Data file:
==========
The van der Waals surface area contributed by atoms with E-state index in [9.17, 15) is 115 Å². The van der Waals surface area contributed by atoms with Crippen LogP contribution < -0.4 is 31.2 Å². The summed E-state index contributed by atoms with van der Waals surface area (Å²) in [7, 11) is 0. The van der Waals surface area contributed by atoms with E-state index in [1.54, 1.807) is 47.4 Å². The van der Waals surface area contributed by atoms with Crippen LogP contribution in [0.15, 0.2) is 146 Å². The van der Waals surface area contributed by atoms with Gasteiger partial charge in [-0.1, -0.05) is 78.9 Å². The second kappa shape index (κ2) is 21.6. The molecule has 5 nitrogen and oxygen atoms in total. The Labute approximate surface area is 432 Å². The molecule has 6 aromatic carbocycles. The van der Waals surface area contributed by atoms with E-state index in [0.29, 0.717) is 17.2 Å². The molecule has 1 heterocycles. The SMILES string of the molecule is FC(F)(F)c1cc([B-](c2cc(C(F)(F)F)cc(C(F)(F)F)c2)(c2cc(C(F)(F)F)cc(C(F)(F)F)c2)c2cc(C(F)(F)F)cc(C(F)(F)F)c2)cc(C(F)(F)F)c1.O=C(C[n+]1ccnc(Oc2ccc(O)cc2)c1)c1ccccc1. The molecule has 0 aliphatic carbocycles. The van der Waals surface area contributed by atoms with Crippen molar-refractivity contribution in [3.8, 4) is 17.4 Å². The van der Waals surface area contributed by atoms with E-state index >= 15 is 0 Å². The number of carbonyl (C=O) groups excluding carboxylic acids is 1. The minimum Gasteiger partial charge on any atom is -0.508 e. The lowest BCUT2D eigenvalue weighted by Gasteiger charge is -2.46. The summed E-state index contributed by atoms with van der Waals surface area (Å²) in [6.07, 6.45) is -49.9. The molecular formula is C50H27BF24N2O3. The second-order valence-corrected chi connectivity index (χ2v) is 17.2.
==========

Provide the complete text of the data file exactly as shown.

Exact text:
The van der Waals surface area contributed by atoms with E-state index in [9.17, 15) is 115 Å². The van der Waals surface area contributed by atoms with Crippen LogP contribution < -0.4 is 31.2 Å². The summed E-state index contributed by atoms with van der Waals surface area (Å²) in [7, 11) is 0. The van der Waals surface area contributed by atoms with E-state index in [1.54, 1.807) is 47.4 Å². The van der Waals surface area contributed by atoms with Crippen LogP contribution in [0.15, 0.2) is 146 Å². The van der Waals surface area contributed by atoms with Gasteiger partial charge in [-0.1, -0.05) is 78.9 Å². The second kappa shape index (κ2) is 21.6. The molecule has 5 nitrogen and oxygen atoms in total. The Labute approximate surface area is 432 Å². The molecule has 6 aromatic carbocycles. The van der Waals surface area contributed by atoms with E-state index in [0.29, 0.717) is 17.2 Å². The molecule has 1 heterocycles. The SMILES string of the molecule is FC(F)(F)c1cc([B-](c2cc(C(F)(F)F)cc(C(F)(F)F)c2)(c2cc(C(F)(F)F)cc(C(F)(F)F)c2)c2cc(C(F)(F)F)cc(C(F)(F)F)c2)cc(C(F)(F)F)c1.O=C(C[n+]1ccnc(Oc2ccc(O)cc2)c1)c1ccccc1. The molecule has 0 aliphatic carbocycles. The van der Waals surface area contributed by atoms with Crippen molar-refractivity contribution in [3.8, 4) is 17.4 Å². The van der Waals surface area contributed by atoms with E-state index >= 15 is 0 Å². The number of carbonyl (C=O) groups excluding carboxylic acids is 1. The minimum Gasteiger partial charge on any atom is -0.508 e. The lowest BCUT2D eigenvalue weighted by Gasteiger charge is -2.46. The summed E-state index contributed by atoms with van der Waals surface area (Å²) in [6.07, 6.45) is -49.9. The molecular formula is C50H27BF24N2O3. The second-order valence-corrected chi connectivity index (χ2v) is 17.2.